Alycia Backstrom (left) and Steven Taylor pose with infant Bailey Backstrom outside their rooms in Kenai’s new Clear Pointe six-plex — the city’s first income-restricted rental housing, constructed by the Homer-based not-for-profit Kenai Housing Initiative — on Wednesday, April 4, 2018 in Kenai, Alaska. After a roughly two-month search for a place to live, Taylor and Backstrom became Clear Pointe’s first tennants after moving in Monday. (Ben Boettger/Peninsula Clarion)

Alycia Backstrom (left) and Steven Taylor pose with infant Bailey Backstrom outside their rooms in Kenai’s new Clear Pointe six-plex — the city’s first income-restricted rental housing, constructed by the Homer-based not-for-profit Kenai Housing Initiative — on Wednesday, April 4, 2018 in Kenai, Alaska. After a roughly two-month search for a place to live, Taylor and Backstrom became Clear Pointe’s first tennants after moving in Monday. (Ben Boettger/Peninsula Clarion)

Kenai’s first income-restricted housing now open

The central Kenai Peninsula’s small low-income rental housing market grew six units larger with the recent completion of Clear Pointe, the first low-income housing building to be built in Kenai by the Homer-based not-for-profit Kenai Peninsula Housing Initiative.

With Clear Pointe’s first residents — a young family who moved in this week — unpacking their belongings upstairs, Kenai Peninsula Housing Initiative Executive Director Steve Rouse lead an open house on the new building’s ground floor Wednesday. Those attending represented the variety of organizations that had contributed, from signing the checks to moving the dirt: the Kenai City Council, which two years ago donated the building’s land; the Alaska Housing Finance Corporation, which gave grants for its fianciancing; Kenai’s Nelson Engineering, which designed Clear Pointe; and owner Conny Vann of Kasilof-based Sundance Construction, which built it.

While Rouse led tours of Clear Pointe’s handicap-accessable downstairs apartments — with wider doors and lower countertops to accomodate those in wheelchairs and strobe-light door signals for the visually impaired — Alycia Backstrom and Steven Taylor came downstairs from the two-bedroom apartment they moved into on Monday after about two months of unsuccessful searching for housing they could afford.

Before seeing Clear Pointe advertised on a bulletin board in the Alaska Housing Finance Corporation’s Soldotna office, Taylor said the best rate they’d found for a two bedroom apartment was $900 — outside their budget, he said, and “nothing this nice.” One place they’d looked had mold and most lacked amenities — with the couple’s two young children, the washer and dryer in their Clear Pointe unit are key, Taylor said. The Housing Initiative also plans to build a playground nearby.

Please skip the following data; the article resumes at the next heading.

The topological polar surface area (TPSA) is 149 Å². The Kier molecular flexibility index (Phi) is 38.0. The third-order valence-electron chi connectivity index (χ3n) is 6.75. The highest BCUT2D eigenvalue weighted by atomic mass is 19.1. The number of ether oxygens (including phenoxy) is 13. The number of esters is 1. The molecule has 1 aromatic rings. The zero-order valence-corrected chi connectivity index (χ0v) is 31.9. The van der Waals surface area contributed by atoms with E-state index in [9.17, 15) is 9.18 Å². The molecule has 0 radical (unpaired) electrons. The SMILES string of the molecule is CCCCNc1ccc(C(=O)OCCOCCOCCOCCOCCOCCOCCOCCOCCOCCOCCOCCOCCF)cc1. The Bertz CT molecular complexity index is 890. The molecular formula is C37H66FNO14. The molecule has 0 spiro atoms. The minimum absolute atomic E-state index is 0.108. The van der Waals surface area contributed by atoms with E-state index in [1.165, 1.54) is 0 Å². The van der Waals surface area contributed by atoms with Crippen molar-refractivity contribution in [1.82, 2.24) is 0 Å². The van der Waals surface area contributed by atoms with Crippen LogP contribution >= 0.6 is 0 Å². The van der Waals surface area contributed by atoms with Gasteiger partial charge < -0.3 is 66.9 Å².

When comparing the Clear Pointe proposal to the present local multifamily rental housing in August 2016 — a requirement for the Alaska Housing Finance Corporation’s grant funding — the real estate consultancy Novogradac found an unwelcoming market for low-income renters in the Kenai-Soldotna-Nikiski area. Multifamily rental buildings similar to Clear Pointe are relatively scarce — since 2005 the Kenai Peninsula Borough has given about 85.8 percent of its residential building permits for single-family or duplex buildings, Novogradac found. In the area west of Sterling and north of Kasilof, Novogradac found that 26.6 percent of households are renters, and a little under a third of them may be “rent overburdened,” meaning that rent consumes more than 35 percent of their annual income. Citing U.S Census Department research from 2009 to 2013, Novogradac estimated 27.9 percent of local renters fall in this category, compared to a national average for that time of 39.9 percent.

About 31 percent of local renters — or 1,123 households — meet Clear Pointe’s income requirements, which open three units to those making less than 50 percent of the area median income and three to those making 60 percent of median income. For a single person, these limits would be $27,950 or $33,540 a year, ranging up to $43,100 to $51,720 for a family of five.

In local housing complexes comparable to Clear Pointe, Novogradac found low vacancies for both income-restricted and market rate units. Another local housing complex with a similar set of income restrictions — the Kenai Housing Initiative’s Hillcrest Manor in Soldotna — had no vacancies and a waiting list.

In five comparable housing complexes renting at market rates, Novogradac found six vacant units from the total 197, and two had pending applications. Of the four market-rate rental complexes in Kenai, three were completely occupied. Local rentals remain solidly occupied throughout the season, the study found, “especially during the winter months when there is little to no turnover.”

Keeping costs down

To support its low monthly rents — ranging from $684 to $1,150, depending on income, family size, and apartment size — Clear Pointe is designed for energy efficiency and low maintenance requirements, said owner Vann of Sundance Construction, which has been building multifamily-housing since 1989 and has constructed many of the Kenai Peninsula Housing Initiative’s other projects.

Vann described the building’s exterior as “zero-maintenance.” It has no paint or exposed wood, but instead a weather-tight siding of grey-green vinyl and metal wainscoting immune to damage from weedwhackers or flung rocks. The interior is lit with long-lasting light emitting diode (LED) bulbs and insulated with triple-paned windows.